Slen. Ay, sir, you shall find me reasonable ; if they will not sit, till you come. it be so, I shall do that that is reason.

Šlen. I'faith, I'll eat nothing; I thank you as Shal. Nay, but understand me.

much as though I did. Slen. So l'do, sir.

Anne. I pray you, sir, walk in. Eva. Give ear to his motions, master Slender: 1 Slen. I had rather walk here, I thank you: I will description the matter to you, if you be capa- bruised my shin the other day with playing at city of it.

sword and dagger with a master of fence, three Slen. Nay, I will do as my cousin Shallow says: veneys2 for a dish of stewed prunes; and, by my I pray you, pardon me; he's a justice of peace in troth, I cannot abide the smell of hot meat since. his country, simple though I stand here.

Why do your dogs bark so? be there bears i' the Eva. But that is not the question ; the question town? is concerning your marriage.

Anne. I think there are, sir; I heard them Shal. Ay, there's the point, sir.

talked of. Eva. Marry, is it; the very point of it; to mis Slen. I love the sport well; but I shall as soon tress Anne Page.

quarrel at it, as any man in England:-you are Slen. Why, if it be so, I will marry her, upon afraid, if you see the bear loose, are you not? any reasonable demands.

Anne. Ay, indeed, sir. Eva. But can you affection the 'oman? Let us Slen. That's meat and drink to me now: I have command to know that of your mouth, or of your seen Sackerson loose, twenty times; and have lips; for divers philosophers hold, that the lips is taken him by the chain: but, I warrant you, the parcel of the mouth;-therefore, precisely, can you women have so cried and shriek'd at it, that it carry your good will to the maid?

pass’d:4—but women, indeed, cannot abide 'em; Shal. Cousin Abraham Slender, can you love her? ihey are very ill-lavoured rough things.

Slen. I hope, sir,-I will do, as it shall become one that would do reason.

.?e-enter Page. Eva. Nay, Got's lords and his ladies, you must speak possitable, if you can carry her your desires Page. Come, gentle master Slender, come ; we towards her.

stay for you. Shal. That you must: will you, upon good dow Slen. I'll eat nothing ; I thank you, sir.

Page. By cock and pye, you shall not choose, Slen. I will do a greater thing than that, upon sir : come, come. your request, cousin, in any reason.

Slen. Nay, pray you, lead the way, Sha!. Nay, conceive me, conceive me, sweet coz; Page. Come on, sir. what I do, is to pleasure you, coz; Can you love Slen. Mistress Anne, yourself shall go first. the maid ?

Anne. Not I, sir ;, pray you, keep on, Slen. I will marry her, sir, at your request ;, but Slen. Truly, 'I will not go first ; truly, la: I will if there be no great love in the beginning, yet hea- not do you that wrong: ven may decrease it upon better acquaintance, Anne. I pray you, sir. when we are married, and have more occasion to Slen. I'll rather be unmannerly than trouble know one another: l'hope, upon familiarity will some : you do yourself wrong, indeed, la. grow more contempt : but if you say, marry her,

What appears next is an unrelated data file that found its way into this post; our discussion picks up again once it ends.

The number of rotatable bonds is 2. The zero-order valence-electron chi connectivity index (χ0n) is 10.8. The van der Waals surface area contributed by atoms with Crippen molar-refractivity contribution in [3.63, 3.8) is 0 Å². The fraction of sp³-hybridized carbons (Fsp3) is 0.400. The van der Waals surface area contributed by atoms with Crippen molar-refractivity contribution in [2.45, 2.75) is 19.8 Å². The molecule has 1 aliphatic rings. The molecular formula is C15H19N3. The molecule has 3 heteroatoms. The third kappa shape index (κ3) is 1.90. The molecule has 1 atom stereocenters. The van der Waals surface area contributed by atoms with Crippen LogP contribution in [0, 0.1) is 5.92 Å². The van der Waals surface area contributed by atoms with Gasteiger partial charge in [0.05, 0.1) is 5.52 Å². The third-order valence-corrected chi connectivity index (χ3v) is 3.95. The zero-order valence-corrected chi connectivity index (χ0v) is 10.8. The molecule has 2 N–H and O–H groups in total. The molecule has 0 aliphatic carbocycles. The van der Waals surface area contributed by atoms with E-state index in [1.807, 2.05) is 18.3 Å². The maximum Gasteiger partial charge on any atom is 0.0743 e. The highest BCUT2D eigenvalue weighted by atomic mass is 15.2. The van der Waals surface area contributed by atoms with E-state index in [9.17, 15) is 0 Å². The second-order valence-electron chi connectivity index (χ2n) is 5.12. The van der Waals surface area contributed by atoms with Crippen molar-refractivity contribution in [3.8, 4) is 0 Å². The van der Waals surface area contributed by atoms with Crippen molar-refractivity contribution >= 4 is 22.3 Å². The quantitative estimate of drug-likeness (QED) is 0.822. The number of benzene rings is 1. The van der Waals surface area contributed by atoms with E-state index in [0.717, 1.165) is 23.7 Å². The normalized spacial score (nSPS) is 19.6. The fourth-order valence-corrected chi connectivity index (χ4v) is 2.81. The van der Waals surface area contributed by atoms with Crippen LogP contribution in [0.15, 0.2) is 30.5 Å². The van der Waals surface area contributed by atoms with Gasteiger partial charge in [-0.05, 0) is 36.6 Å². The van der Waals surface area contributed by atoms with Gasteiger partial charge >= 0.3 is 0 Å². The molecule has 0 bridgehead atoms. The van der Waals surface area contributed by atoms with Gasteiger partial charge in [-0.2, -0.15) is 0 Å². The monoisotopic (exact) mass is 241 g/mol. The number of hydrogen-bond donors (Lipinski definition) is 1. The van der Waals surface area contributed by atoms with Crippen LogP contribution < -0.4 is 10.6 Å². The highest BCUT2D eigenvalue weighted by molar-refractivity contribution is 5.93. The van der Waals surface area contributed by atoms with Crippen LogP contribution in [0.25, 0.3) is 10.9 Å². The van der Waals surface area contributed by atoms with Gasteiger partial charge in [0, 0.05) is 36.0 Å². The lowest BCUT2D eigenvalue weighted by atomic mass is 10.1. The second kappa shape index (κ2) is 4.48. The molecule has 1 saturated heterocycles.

[Exeunt. will marry her, that I am freely dissolved, and dissolutely.

SCENE II.-The same. Enter Sir Hugh Evans Eva. It is a fery discretion answer ; save, the

and Simple. faul is in the 'ort dissolutely : the 'ort is, according to our meaning, resolutely;

-his meaning is good. Era. Go your ways, and ask of Doctor Caius' Shal. Ay, I think my cousin meant well. house, which is the way: and there dwells ono Slen. Ay, or else I would I might be hanged, la. 'mistress Quickly, which is in the manner of his

nurse, or his dry nurse, or his cook, or his laundry, Re-enter Anne Page.

his washer, and his wringer.

Sim. Well, sir. Shal. Here comes fair mistress Anne:-Would Eva. Nay, it is petter yet : -give her this letI were young, for your sake, mistress Anne ! ter; for it is a 'oman that altogether's acquain

Anne. The dinner is on the table; my father tance with mistress Anne Page; and the letter is, desires your worships' company.

to desire and require her to solicit your master's Shal.' I will wait on him, fair mistress Anne. desires to mistress Ann Page: I pray you, be gone;

Eva. Öd's plessed will! I will not be absence I will make an end of my dinner ; there's pippina at the grace.

and cheese to come.

LExeunt. Exeunt Shal, and Sir H. Evans,

(3). The name of a bear exhibited at Paria-Gasa An intended blunder.

den, in Southwark.
Three set-to's, bouts or bits, (4) Surpassed all expression,

ry, marry her

rest.

SCENE III.A room in the Garter Inn. Enter gilded my foot, sometimes my, portly, belly.
Falstaff, Host, Bardolph, Nym, Pistol, and Pist. Then did the sun on dunghill shino.
Robin.

Nym. I thank thee for that humour.

Fal. O, shc did so course o'er my exteriors with Fal. Mine host of the Garter, Host. What says my bully-rook? Speak scho- did seem to scorch me up like a burning-glass!

such a greedy intention, that the appetite of her eye karly, and wisely:

Here's another letter to her : she bears the purse Fal. Truly, mine host, I must turn away some too: she is a region in Guiana, all gold and bounty: of my followers.